Modernised Greek Food
I really like restaurant Cookoovaya. I have a meal there at least once a year. It’s traditional Greek food – the food that we grew up with – but modernised. They take classic dishes and cook them in a very different way. But they’re careful not to change them so much to the point that they’re unrecognisable or unrelatable. You always see where you came from through their food.
“The Restaurant That I Recommend More Than Any Other”
Alficon is the restaurant that I recommend more than any other. Most people don’t know about it, which is sweet because it feels like a private thing. My girlfriend and I actually found it by accident on our way to an art gallery that’s closeby. The restaurant is in an old building down a small, pedestrian alleyway that’s secluded. It does modern Greek cuisine, and it’s really good food. The restaurant is closed for renovations at the moment – watch this space.
Vezene is another restaurant I always recommend, even before I started working here. It does a really good job in giving a modern twist to traditional dishes. For example, Greece has a dish called “pastitsio”, which is basically a meat and pasta bake with béchamel on top. What they did at Vezené is serve the meat element in its raw state as a tartare and the pasta on its own, and they’ve added a potato foam to it. I know it sounds poncey, but it’s actually really, really good. Pastitsio is known to be a heavy dish, but this one is actually light and the flavour of the high-quality ingredients come through well.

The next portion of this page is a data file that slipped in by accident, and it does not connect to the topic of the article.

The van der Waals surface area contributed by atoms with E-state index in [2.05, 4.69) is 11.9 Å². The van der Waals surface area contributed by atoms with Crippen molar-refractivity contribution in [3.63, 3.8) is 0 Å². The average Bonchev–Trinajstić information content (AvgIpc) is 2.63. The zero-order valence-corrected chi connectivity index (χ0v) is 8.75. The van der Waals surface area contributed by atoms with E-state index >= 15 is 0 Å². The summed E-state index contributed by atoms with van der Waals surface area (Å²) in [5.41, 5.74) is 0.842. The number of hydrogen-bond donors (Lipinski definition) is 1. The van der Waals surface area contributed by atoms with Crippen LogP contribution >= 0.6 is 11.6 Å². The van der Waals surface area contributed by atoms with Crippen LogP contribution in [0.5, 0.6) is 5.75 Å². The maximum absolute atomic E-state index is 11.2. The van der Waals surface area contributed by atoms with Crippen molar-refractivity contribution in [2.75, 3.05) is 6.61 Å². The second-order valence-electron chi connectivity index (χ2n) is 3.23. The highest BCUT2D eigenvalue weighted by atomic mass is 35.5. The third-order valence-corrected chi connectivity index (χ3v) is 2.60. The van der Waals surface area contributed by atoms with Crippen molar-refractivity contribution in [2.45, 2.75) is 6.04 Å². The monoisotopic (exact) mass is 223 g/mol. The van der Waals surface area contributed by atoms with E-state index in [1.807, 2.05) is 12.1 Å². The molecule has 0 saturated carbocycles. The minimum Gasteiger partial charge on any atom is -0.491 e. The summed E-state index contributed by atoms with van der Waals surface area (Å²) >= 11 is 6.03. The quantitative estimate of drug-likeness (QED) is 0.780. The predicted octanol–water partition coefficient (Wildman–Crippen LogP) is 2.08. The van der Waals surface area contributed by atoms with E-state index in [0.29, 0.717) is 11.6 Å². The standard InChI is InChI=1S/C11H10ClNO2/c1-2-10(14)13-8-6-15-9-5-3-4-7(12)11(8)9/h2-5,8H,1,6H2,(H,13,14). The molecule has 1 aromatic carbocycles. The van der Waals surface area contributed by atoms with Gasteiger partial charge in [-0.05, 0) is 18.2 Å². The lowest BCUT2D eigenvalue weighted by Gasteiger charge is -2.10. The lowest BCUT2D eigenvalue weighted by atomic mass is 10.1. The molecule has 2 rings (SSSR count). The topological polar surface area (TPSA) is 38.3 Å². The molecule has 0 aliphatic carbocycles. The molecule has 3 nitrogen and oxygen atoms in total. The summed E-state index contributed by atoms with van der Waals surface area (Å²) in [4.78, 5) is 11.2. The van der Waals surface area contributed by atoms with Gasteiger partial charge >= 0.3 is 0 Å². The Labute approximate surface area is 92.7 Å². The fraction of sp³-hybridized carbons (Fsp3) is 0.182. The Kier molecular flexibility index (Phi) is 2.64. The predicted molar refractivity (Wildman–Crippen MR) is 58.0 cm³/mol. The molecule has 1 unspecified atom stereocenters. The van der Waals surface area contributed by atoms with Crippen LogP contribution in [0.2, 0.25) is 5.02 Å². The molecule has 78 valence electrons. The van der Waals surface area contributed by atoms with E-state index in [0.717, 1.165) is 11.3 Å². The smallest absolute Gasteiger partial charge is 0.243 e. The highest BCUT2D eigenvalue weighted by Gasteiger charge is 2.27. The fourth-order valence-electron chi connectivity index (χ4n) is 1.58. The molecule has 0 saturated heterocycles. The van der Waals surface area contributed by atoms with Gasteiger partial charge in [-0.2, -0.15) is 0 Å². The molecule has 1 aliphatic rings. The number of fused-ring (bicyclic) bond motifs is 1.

Exploring the Potential of Fish and Cooking Techniques
When I first moved to Athens, every chef I knew told me that I had to go and eat at Travolta. It’s a fish tavern in a very random area that serves high-quality fish and shows you that it’s not only the most expensive types of fish that can taste amazing when cooked well. They use the whole spectrum of cooking techniques: fresh and raw, grilled, baked and fried. It’s outstanding.
A Benchmark Seafood Tavern
Kanaria is maybe the best seafood tavern in Athens. It’s small, always busy with locals and only has six things on the menu with two or three daily specials. And it’s all fish. Only fish and nothing else. You have to have the prawns and red mullet. The fish is cooked very, very well. It’s all cooked by the owner’s mum. She’s frying all of the fish herself in a frying pan – not a deep-fryer – and everything is crispy as it should be, and completely greaseless. And you must have the bread. The last time I went, I asked to buy a loaf when I was leaving. It was just too good! Even the tomato salad, which is just tomatoes, onions, olive oil and a few olives – you think; “Everybody has a tomato salad like this.” But then you taste it, and realise that no, not everyone has a tomato salad like this at all. It’s perfect.
“Using What is Available Around You and Trying Not To Mess Too Much With It”
Phita has an ever-changing menu that is doing justice to Greek cuisine. I think that it’s essentially all about using what is available around you and trying not to mess too much with it. It’s predominantly ingredients from the sea and the result at Phita is outstanding. There is a reason that it’s always busy.
A Wine Shop That Makes and Sells Its Own Cheese